“When someone is turned down, apparently unfairly, there seems to be no remedy,” adds JoAnne Kennedy, chief operating officer at Coldwell Banker Hunt Kennedy, a real estate brokerage. “The problem is that co-op boards are beholden only to themselves. They seem to have arbitrary power. And they don’t even have to report back to their shareholders about how many they turned down. I would say that the majority of co-op boards do the best they can. It’s not an easy job to serve on a board. The problem is the people who like the power.”
Opponents take a different view, arguing that the proposed law will have a chilling effect on board service in a co-op. They also argue that this is a remedy for a difficulty that doesn’t exist – and that there are already remedies in place.
“In my opinion it’s unnecessary, it’s counterproductive, and it’s also disruptive to board operations,” notes Bruce Cholst, a partner in the law firm of Rosen & Livingston. “It’s unnecessary because, in my opinion, applicants who are improperly rejected are already adequately protected by the discrimination statutes. The one illegal basis of rejection is illegal discrimination, and there are the federal statues, state statues, and city statues already that protect them and preserve their legal remedies. It’s counterproductive because it’ll foment litigation. One of the reasons for not disclosing reasons for rejection is whatever you say can and will be used against you. As soon as you tell people with specificity [why they were rejected] that’s just fodder for frivolous suits. It would be disruptive to board operations because it would prevent board members from deliberating freely and frankly if they know that they’re going to have to go on record. The detail of explanations which this statue requires, under significant penalties of fines, would take up a lot of the board’s time. And they have only five days in which to respond.”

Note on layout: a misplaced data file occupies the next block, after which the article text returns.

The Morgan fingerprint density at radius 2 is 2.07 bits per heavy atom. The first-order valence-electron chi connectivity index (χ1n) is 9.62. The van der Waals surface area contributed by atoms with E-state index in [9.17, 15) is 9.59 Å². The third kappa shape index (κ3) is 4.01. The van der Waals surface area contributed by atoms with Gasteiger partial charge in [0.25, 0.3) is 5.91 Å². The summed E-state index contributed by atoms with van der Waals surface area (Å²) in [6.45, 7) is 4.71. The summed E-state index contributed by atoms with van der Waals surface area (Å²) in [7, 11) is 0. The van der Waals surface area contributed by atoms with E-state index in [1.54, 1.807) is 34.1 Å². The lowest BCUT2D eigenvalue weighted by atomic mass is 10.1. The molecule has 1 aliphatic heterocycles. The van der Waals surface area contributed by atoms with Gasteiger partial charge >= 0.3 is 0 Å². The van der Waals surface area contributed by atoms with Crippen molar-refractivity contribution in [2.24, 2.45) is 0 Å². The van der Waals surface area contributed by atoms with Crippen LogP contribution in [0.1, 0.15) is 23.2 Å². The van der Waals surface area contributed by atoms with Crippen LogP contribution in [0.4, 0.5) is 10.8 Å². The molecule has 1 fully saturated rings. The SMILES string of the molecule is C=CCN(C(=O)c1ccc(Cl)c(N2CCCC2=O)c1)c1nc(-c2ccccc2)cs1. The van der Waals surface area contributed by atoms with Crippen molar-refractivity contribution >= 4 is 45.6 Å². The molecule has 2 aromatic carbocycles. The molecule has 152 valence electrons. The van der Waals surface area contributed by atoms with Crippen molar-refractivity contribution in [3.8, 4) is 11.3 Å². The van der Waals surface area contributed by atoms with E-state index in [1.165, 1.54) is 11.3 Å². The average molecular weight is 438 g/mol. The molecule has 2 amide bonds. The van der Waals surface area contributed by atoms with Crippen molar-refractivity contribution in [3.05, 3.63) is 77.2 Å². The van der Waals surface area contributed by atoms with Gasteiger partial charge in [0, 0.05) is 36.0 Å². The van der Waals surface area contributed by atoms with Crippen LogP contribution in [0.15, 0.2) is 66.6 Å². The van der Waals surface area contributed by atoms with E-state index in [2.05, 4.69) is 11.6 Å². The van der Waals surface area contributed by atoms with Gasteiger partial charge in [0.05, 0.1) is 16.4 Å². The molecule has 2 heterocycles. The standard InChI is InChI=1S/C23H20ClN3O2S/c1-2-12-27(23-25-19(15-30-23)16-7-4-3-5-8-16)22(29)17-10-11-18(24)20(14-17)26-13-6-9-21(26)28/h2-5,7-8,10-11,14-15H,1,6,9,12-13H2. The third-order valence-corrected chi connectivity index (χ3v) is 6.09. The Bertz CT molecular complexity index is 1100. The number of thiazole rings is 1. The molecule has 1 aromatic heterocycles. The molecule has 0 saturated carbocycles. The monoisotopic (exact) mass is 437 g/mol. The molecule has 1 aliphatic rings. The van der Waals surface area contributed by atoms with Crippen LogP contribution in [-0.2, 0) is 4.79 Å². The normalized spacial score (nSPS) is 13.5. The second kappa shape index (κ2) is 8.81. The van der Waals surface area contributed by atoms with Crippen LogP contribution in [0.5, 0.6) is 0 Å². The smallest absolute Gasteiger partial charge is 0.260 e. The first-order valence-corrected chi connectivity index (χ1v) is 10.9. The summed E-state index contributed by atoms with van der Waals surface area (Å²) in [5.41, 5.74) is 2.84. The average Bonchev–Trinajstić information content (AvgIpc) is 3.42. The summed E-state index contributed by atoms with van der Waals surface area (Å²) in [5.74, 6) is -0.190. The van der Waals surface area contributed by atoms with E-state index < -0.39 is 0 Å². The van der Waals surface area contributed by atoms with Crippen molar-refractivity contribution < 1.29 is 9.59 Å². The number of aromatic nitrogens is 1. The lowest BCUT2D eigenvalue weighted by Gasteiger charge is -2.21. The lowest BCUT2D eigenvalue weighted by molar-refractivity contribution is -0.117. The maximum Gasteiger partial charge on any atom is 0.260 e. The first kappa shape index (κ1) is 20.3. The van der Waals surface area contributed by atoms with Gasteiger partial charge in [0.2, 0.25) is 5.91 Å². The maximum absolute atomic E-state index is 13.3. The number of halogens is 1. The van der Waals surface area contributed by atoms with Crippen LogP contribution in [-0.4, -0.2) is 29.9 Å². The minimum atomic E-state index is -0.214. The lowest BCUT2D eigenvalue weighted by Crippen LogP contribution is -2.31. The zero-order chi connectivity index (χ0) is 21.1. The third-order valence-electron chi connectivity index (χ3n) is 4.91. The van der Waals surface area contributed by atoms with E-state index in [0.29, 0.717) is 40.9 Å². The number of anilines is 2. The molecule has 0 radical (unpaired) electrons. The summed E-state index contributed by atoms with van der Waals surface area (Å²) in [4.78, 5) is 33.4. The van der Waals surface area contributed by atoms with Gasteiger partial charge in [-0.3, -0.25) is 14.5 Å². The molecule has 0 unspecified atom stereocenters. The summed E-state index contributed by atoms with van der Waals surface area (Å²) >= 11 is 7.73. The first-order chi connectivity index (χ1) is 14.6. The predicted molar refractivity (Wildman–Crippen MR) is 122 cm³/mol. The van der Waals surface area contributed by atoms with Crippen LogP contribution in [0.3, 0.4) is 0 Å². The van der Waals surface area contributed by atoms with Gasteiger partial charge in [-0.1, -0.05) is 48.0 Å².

“It’s a terrible piece of legislation,” adds Stuart Saft, a partner at Wolf Haldenstein Adler Freeman & Herz, a law firm with one of the largest co-op practices in the city. “It’s trying to solve a problem that doesn’t exist, because even the Human Rights Commission says there’s a negligible amount of rejections. It comes from a misconception of the extent of the problem. From what I’ve seen, it is not citywide or large enough to require this type of response. What this bill requires is that board members certify that they’re not aware of anybody having done anything discriminatory and puts time limits on the board [for responding]. Whoever wrote it had no idea how boards operate. It will keep people from serving on boards.”
Saft and Cholst both say that if there is a discrimination suit or even a complaint that passes muster with the Human Rights Commission, that organization will issue a charge. “At that point, it would require a defensive explanation by the board. These are very detailed statements, substantive statements designed to convince Human Rights that there’s no probable cause for finding discrimination so that Human Rights will dismiss it in the first instance,” Cholst notes. “If they bypass the Human Rights Commission and start an action in court, then the co-op is bound by all the discovery rules and, in the course of discovery, will have to disclose its reasoning. So it’s not as if board members are never held accountable.”